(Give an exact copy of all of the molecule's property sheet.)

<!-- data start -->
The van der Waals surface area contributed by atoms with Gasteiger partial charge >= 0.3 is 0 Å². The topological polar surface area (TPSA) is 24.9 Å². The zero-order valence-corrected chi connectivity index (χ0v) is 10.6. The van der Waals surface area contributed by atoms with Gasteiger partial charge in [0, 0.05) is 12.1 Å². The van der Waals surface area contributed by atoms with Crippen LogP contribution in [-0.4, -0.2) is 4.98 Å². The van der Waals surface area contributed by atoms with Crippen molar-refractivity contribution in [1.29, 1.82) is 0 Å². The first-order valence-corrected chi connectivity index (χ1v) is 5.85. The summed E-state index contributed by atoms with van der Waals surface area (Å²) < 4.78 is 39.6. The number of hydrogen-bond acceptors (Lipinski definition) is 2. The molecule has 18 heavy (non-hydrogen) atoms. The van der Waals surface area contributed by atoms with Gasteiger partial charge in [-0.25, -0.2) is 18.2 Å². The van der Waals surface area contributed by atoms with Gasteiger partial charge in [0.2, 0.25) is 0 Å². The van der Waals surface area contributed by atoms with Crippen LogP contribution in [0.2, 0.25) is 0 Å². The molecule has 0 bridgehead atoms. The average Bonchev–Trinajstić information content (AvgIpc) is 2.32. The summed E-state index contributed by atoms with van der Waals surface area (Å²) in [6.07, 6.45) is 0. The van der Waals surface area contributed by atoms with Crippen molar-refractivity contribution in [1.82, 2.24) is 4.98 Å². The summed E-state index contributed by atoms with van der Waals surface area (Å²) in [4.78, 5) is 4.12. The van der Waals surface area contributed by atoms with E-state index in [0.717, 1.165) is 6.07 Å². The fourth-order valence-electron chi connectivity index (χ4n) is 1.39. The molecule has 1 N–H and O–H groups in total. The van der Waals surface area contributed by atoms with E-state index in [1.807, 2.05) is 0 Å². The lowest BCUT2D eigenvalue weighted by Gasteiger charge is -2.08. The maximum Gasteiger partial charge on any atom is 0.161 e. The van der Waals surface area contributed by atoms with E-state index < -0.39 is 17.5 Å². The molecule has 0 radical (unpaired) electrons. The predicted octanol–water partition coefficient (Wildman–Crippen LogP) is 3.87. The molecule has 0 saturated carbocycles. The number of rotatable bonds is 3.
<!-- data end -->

The van der Waals surface area contributed by atoms with Gasteiger partial charge >= 0.3 is 0 Å². The topological polar surface area (TPSA) is 24.9 Å². The zero-order valence-corrected chi connectivity index (χ0v) is 10.6. The van der Waals surface area contributed by atoms with Gasteiger partial charge in [0, 0.05) is 12.1 Å². The van der Waals surface area contributed by atoms with Crippen LogP contribution in [-0.4, -0.2) is 4.98 Å². The van der Waals surface area contributed by atoms with Crippen molar-refractivity contribution in [1.29, 1.82) is 0 Å². The first-order valence-corrected chi connectivity index (χ1v) is 5.85. The summed E-state index contributed by atoms with van der Waals surface area (Å²) < 4.78 is 39.6. The number of hydrogen-bond acceptors (Lipinski definition) is 2. The molecule has 18 heavy (non-hydrogen) atoms. The van der Waals surface area contributed by atoms with Gasteiger partial charge in [-0.25, -0.2) is 18.2 Å². The van der Waals surface area contributed by atoms with Gasteiger partial charge in [0.2, 0.25) is 0 Å². The van der Waals surface area contributed by atoms with Crippen LogP contribution in [0.2, 0.25) is 0 Å². The molecule has 0 bridgehead atoms. The average Bonchev–Trinajstić information content (AvgIpc) is 2.32. The summed E-state index contributed by atoms with van der Waals surface area (Å²) in [6.07, 6.45) is 0. The van der Waals surface area contributed by atoms with Crippen molar-refractivity contribution in [1.82, 2.24) is 4.98 Å². The summed E-state index contributed by atoms with van der Waals surface area (Å²) in [4.78, 5) is 4.12. The van der Waals surface area contributed by atoms with E-state index in [0.717, 1.165) is 6.07 Å². The fourth-order valence-electron chi connectivity index (χ4n) is 1.39. The molecule has 1 N–H and O–H groups in total. The van der Waals surface area contributed by atoms with E-state index in [1.807, 2.05) is 0 Å². The lowest BCUT2D eigenvalue weighted by Gasteiger charge is -2.08. The maximum Gasteiger partial charge on any atom is 0.161 e. The van der Waals surface area contributed by atoms with E-state index < -0.39 is 17.5 Å². The molecule has 0 radical (unpaired) electrons. The predicted octanol–water partition coefficient (Wildman–Crippen LogP) is 3.87. The molecule has 0 saturated carbocycles. The number of rotatable bonds is 3.